If you find yourself unable to fall asleep after 20 minutes, you don’t have to lie there hoping it will happen. Get up and go into another room, keeping the lights dim if you can. Do a light activity, such as reading a book or listening to music. After 20 minutes, try going back to bed again. You can do this as many times during the night as you need.

If I wake up, I ‘meditate’ and let any troubling thoughts drift through my mind rather than focusing on them. The thing is to remain calm and not become troubled by waking for a while.

Get help for sleeping problems

If you think a medical condition or medication is affecting your sleep, contact your GP. You could also talk to them if the problem isn’t related to a medical condition and your sleep hasn’t improved after a month of changing your habits.

If you have insomnia, your GP may refer you to a therapist for cognitive behavioural therapy for insomnia (CBTi). This is a talking therapy that can help you find practical ways to manage your problems. You can apply for free online support with Sleepstation, an online programme that allows you to access CBTi remotely.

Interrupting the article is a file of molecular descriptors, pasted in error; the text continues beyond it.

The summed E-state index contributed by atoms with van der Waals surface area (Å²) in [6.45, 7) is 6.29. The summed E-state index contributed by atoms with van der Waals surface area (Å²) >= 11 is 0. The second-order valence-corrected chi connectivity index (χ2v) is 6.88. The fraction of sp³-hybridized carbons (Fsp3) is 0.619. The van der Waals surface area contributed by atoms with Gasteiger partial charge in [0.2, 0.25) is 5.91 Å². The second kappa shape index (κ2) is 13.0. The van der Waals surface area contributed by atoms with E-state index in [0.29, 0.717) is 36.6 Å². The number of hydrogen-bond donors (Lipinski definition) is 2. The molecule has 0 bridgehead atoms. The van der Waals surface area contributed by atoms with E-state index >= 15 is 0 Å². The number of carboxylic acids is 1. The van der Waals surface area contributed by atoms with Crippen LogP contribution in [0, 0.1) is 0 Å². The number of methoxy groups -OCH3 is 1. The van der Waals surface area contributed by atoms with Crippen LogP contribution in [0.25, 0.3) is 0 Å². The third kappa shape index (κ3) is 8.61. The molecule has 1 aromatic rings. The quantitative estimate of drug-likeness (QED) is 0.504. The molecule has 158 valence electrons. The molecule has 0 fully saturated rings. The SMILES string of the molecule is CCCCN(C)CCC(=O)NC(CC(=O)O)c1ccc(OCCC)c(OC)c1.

Sleeping aids and pills can sometimes work as a short-term solution, for example, if you’re having trouble sleeping while recovering from an operation. But they have many side effects and can make long-term sleeping problems worse. Reliance on sleeping pills can lead to addiction. You should always get advice from your GP or pharmacist before taking any. 

If you share your bed with a partner who snores, the NHS website has some tips on how to deal with this problem. 

If you’re a carer, you may also be experiencing disturbed sleep due to your caring responsibilities. Our guide Caring for someone has advice if you need support on managing your caring duties with your own wellbeing.

I now have a weighted blanket, which makes me look forward to going to bed. They are used in the NHS to give comfort and relief from anxiety to patients.

Next steps

Visit the NHS website for more information about insomnia.

Keeping a sleep diary can help you and your GP understand your sleeping pattern and habits. The Sleep Council has a diary template you can download and use.